The paint will need to be completely dry before you can glue the wick in Step 5, so time the next step accordingly.
And just a reminder, that there is no need to seal these as the paint is acting as a sealant and will protect the candle from the oily residue from the wax.
However, if you want to give the candle extra protection, you can spray it with this acrylic top-coat spray.
Step 5. Heat The Candle Wax
Heat water in a saucepan on low heat in a saucepan. Pour the wax chips into a glass pyrex cup, or a glass jar like a Mason jar and place it into the saucepan.
If your pan is a non-stick type, you may want to use a silicone jar gripper on the bottom to protect it from getting scratched from the glass jar.
While you wait for the wax to melt, you can glue the wicks in the next step.
Step 6. Glue The Wick To The Concrete Vessel’s Bottom
Once the paint inside the concrete candle vessel has dried, heat the glue gun to low and then take a wick and place the hot glue to the bottom of the wick holder and then press it to the center bottom on the concrete candle.
Now trim the wick so that it is 1-2” above the rim.
The reason you want it longer, but trimmed, is because when it’s really long, it’s floppy and gets in the way, so by trimming it above the candle, you will be able to hold it and position it after the wax is poured in.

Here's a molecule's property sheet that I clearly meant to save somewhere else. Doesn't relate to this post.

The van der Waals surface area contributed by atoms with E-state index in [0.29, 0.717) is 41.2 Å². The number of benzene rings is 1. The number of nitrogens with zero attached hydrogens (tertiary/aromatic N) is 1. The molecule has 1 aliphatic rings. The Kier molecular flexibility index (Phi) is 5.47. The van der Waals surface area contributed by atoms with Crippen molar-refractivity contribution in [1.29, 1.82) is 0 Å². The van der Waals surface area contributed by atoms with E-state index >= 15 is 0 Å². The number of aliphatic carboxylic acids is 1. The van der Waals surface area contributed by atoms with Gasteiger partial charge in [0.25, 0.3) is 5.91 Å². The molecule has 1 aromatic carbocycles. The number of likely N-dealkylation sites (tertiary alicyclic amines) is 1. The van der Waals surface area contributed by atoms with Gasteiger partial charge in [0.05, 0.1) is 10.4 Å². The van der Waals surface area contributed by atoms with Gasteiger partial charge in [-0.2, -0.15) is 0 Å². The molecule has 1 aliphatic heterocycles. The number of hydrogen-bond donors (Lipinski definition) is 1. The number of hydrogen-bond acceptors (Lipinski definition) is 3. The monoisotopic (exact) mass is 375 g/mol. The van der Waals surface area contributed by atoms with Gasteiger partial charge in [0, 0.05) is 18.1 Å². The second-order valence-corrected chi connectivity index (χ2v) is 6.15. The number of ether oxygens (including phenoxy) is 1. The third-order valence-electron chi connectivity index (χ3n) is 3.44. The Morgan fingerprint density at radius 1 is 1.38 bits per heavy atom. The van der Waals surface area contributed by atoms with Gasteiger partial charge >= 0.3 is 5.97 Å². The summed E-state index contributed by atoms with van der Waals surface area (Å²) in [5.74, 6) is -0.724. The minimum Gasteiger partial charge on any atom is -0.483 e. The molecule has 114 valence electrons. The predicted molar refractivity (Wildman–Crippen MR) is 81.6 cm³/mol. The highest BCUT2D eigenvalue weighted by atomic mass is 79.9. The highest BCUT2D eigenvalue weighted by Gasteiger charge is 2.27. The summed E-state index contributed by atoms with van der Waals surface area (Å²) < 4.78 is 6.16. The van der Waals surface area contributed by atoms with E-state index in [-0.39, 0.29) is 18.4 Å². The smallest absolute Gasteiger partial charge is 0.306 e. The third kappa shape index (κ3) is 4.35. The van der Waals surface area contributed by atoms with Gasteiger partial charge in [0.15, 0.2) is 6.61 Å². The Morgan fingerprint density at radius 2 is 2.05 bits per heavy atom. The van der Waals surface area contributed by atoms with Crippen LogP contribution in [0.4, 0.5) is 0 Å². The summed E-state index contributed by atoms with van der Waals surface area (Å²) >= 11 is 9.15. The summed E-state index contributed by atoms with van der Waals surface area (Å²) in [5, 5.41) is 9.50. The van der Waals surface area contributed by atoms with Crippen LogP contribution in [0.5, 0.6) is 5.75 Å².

You will do a final trimming later.
Step 7. Pour The Wax Into The Concrete Candle Vessel
Carefully pour the melted wax inside the concrete vessel and take care to not let the hot wax drip on your fingers.
Also, take care to not let it overflow as it is easy enough to add more wax if needed. After pouring, you can straighten the wick.
If a little bit drips over the edge of the candle, just wipe it off with a paper towel.
At first, it may still be loose and fall to the side, but after a few minutes, the wax will thicken and the wick will become more agreeable and you’ll be able to get it to stand straight up.
I usually move onto the next two candles and fiddle with them after.
Once the wax has fully hardened, go ahead and trim the wicks so they are about ¼” above the wax or just above the rim of the concrete candle.
For more decor ideas, here’s 10 tutorials for making concrete Christmas items.
Don’t forget to Pin it for later!
- plastic balls
- metallic paint
- candle wax
- Please see the full materials list above the tutorial for details and links.
- Cut The Tops Off The Plastic Balls To Use As Molds
- Mix The Cement And Cast The Vessel
- Demold The Concrete Vessel By Cutting Into The Plastic And Peeling It Off
- Paint The The Concrete Candle Vessel Using Special Metallic Paints
- Heat The Candle Wax To Melt It For Pouring
- Glue The Wick To The Bottom Of The Concrete Candle Vessel
- Pour The Wax Into The Vessel And Straighten The Wick